The Chinese Embassy to the Department of State42

Translation of the Statement of General Chang Chun, President of the Executive Yuan of the Republic of China, Which Is Scheduled To Be Released for Publication in Nanking on Wednesday, January 28, 1948, at 4:00 p.m.

“As a result of her suffering and losses during more than eight years of war and the subsequent Communist rebellion, China is now [Page 463] facing unprecedented economic difficulties. In order to overcome these difficulties, the Chinese Government, in the light of the long history of Chinese-American friendship, has requested economic and technical assistance from the United States. It was with gratification that the Chinese Government noted the inclusion of China in the interim aid bill and the announced intention of the United States Government to take early action during the present session of the Congress to provide substantial aid for China. The Chinese Government fully recognizes that in order to secure the maximum benefit from external aid an adequate and practicable program of domestic measures of self-help is needed. This program should at the beginning lay stress on financial and economic measures of immediate importance which will be followed or accompanied by certain other reforms in the fields of general administration and military reorganization.

The main financial and economic reform measures which the Chinese Government intends to undertake are:

Control and readjustment of government expenditures both in Chinese national currency and foreign currencies so as to realize all practicable economies.
Improvement of the national, provincial and local tax systems and the administration thereof with the dual object of increasing the yield and placing the tax burden upon economic groups that are best able to pay.
With a view to insuring greater efficiency in the performance of their duties, the treatment of civil servants as well as officers and men will be gradually raised. Simultaneously, a program will be enforced for the gradual reduction of government personnel.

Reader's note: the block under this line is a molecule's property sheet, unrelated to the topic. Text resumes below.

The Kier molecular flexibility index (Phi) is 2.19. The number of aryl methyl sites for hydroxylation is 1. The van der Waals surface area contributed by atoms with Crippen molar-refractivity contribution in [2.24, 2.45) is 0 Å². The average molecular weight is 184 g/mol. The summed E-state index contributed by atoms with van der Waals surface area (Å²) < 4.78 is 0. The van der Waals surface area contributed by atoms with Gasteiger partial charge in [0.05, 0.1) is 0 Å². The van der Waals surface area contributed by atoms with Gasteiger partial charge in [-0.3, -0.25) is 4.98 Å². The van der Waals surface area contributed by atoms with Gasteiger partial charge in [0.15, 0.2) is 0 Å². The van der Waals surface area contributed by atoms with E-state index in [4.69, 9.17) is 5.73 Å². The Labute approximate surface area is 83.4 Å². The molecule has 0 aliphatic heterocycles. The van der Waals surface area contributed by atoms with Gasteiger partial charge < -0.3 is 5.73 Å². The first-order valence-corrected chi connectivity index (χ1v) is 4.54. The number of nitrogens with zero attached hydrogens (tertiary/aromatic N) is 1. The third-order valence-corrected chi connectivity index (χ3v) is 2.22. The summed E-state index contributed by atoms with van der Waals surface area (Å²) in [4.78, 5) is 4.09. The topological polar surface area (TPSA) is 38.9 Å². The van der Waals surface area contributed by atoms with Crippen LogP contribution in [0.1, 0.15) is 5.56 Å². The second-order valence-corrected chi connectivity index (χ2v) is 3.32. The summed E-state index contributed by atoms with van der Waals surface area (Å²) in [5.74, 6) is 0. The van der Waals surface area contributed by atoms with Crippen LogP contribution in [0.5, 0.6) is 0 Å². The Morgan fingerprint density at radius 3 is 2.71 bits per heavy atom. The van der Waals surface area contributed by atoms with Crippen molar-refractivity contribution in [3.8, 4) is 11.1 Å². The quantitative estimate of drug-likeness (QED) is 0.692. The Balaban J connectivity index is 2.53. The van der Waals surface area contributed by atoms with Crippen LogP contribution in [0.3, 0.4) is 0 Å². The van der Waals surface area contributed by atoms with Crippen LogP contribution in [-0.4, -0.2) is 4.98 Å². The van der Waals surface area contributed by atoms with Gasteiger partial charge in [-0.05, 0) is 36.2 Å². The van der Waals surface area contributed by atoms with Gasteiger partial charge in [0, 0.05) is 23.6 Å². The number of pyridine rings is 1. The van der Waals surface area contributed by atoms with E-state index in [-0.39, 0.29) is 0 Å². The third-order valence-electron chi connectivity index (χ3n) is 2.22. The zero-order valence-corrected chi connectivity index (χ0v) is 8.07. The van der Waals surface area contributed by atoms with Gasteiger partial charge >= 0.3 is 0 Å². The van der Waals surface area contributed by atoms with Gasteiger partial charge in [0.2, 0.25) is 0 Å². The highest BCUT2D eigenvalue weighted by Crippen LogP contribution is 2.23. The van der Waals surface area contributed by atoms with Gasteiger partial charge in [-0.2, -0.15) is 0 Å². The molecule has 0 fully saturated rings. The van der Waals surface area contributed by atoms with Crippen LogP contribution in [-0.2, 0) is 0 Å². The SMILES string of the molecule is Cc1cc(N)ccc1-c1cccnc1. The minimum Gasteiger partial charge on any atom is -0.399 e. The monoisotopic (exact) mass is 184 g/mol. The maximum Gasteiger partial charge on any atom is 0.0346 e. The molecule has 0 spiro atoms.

Strengthening and extension of control over the supply of essential commodities of daily necessity with a view to checking speculation and the abnormal rise of prices.
In order to insure the maximum effectiveness of external aid, every effort will be made toward laying the basis for a more stable monetary system.
Banking and credit systems to be reformed through the centralization of control in the Central Bank of China and the maintenance of a counter-inflationary policy.
Promotion of exports through removal of obstacles to export movements.
Improvement of import control, but as soon as conditions permit the emergency control measures shall be modified.
Improvement of agricultural production and rural conditions and land reforms through the adoption of such recommendations of the China–United States Agricultural Mission43 as are suitable for early introduction.
Rehabilitation of communications and essential industries as far as conditions permit in order to increase production and reduce dependence upon abnormal imports.”44

  1. Handed to the Deputy Director of the Office of Far Eastern Affairs (Penfield) by the Chinese Minister (Tan).
  2. For correspondence on this subject, see Foreign Relations, 1946, vol. x, pp. 1268 ff.
  3. In a memorandum of January 30 (893.50/1–3048), Mr. Butterworth informed the Secretary of State that he had indicated to Mr. Kan Lee the Department’s interest in the specific measures through which the Chinese Government intended to implement the Premier’s statement. Thereafter, Mr. Pei informally submitted to the Department 10 reports each of which elaborated on one of the reform measures promised in the statement. These reports were forwarded to Mr. Butterworth by Mr. Ringwalt with his memorandum of February 17 (893.50–Recovery/2–1748).